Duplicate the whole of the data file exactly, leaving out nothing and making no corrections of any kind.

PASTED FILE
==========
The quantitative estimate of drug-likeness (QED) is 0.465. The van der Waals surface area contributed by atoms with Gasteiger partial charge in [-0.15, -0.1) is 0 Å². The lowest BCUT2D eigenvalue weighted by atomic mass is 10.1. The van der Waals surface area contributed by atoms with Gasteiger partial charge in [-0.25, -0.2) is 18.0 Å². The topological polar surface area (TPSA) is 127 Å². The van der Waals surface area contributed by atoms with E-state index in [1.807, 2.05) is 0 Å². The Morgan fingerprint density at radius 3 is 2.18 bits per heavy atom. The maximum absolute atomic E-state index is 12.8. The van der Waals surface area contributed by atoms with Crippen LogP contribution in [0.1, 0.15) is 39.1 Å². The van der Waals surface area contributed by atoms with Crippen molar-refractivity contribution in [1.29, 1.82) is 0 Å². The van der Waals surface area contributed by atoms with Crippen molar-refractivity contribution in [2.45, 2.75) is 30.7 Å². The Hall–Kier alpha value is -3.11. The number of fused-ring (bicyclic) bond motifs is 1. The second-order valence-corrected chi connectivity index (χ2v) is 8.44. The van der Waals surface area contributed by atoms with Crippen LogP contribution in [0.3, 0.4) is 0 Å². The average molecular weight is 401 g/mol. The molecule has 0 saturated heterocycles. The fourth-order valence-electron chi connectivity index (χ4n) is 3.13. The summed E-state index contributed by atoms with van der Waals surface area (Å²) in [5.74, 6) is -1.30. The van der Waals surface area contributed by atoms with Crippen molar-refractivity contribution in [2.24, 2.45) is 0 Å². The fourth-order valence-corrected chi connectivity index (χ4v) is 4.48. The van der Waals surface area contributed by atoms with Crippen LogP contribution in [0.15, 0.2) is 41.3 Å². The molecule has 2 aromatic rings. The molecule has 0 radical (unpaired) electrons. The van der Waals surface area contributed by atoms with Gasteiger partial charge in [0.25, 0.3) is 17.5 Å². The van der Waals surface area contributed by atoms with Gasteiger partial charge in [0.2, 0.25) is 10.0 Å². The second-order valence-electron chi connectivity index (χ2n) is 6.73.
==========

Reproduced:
The quantitative estimate of drug-likeness (QED) is 0.465. The van der Waals surface area contributed by atoms with Gasteiger partial charge in [-0.15, -0.1) is 0 Å². The lowest BCUT2D eigenvalue weighted by atomic mass is 10.1. The van der Waals surface area contributed by atoms with Gasteiger partial charge in [-0.25, -0.2) is 18.0 Å². The topological polar surface area (TPSA) is 127 Å². The van der Waals surface area contributed by atoms with E-state index in [1.807, 2.05) is 0 Å². The Morgan fingerprint density at radius 3 is 2.18 bits per heavy atom. The maximum absolute atomic E-state index is 12.8. The van der Waals surface area contributed by atoms with Crippen LogP contribution in [0.1, 0.15) is 39.1 Å². The van der Waals surface area contributed by atoms with Crippen molar-refractivity contribution in [1.29, 1.82) is 0 Å². The van der Waals surface area contributed by atoms with Crippen molar-refractivity contribution in [2.45, 2.75) is 30.7 Å². The Hall–Kier alpha value is -3.11. The number of fused-ring (bicyclic) bond motifs is 1. The second-order valence-corrected chi connectivity index (χ2v) is 8.44. The van der Waals surface area contributed by atoms with Crippen LogP contribution in [0.3, 0.4) is 0 Å². The average molecular weight is 401 g/mol. The molecule has 0 saturated heterocycles. The fourth-order valence-electron chi connectivity index (χ4n) is 3.13. The summed E-state index contributed by atoms with van der Waals surface area (Å²) in [5.74, 6) is -1.30. The van der Waals surface area contributed by atoms with Crippen molar-refractivity contribution in [2.24, 2.45) is 0 Å². The fourth-order valence-corrected chi connectivity index (χ4v) is 4.48. The van der Waals surface area contributed by atoms with Crippen LogP contribution in [0.15, 0.2) is 41.3 Å². The molecule has 2 aromatic rings. The molecule has 0 radical (unpaired) electrons. The van der Waals surface area contributed by atoms with Gasteiger partial charge in [0.25, 0.3) is 17.5 Å². The van der Waals surface area contributed by atoms with Gasteiger partial charge in [0.2, 0.25) is 10.0 Å². The second-order valence-electron chi connectivity index (χ2n) is 6.73.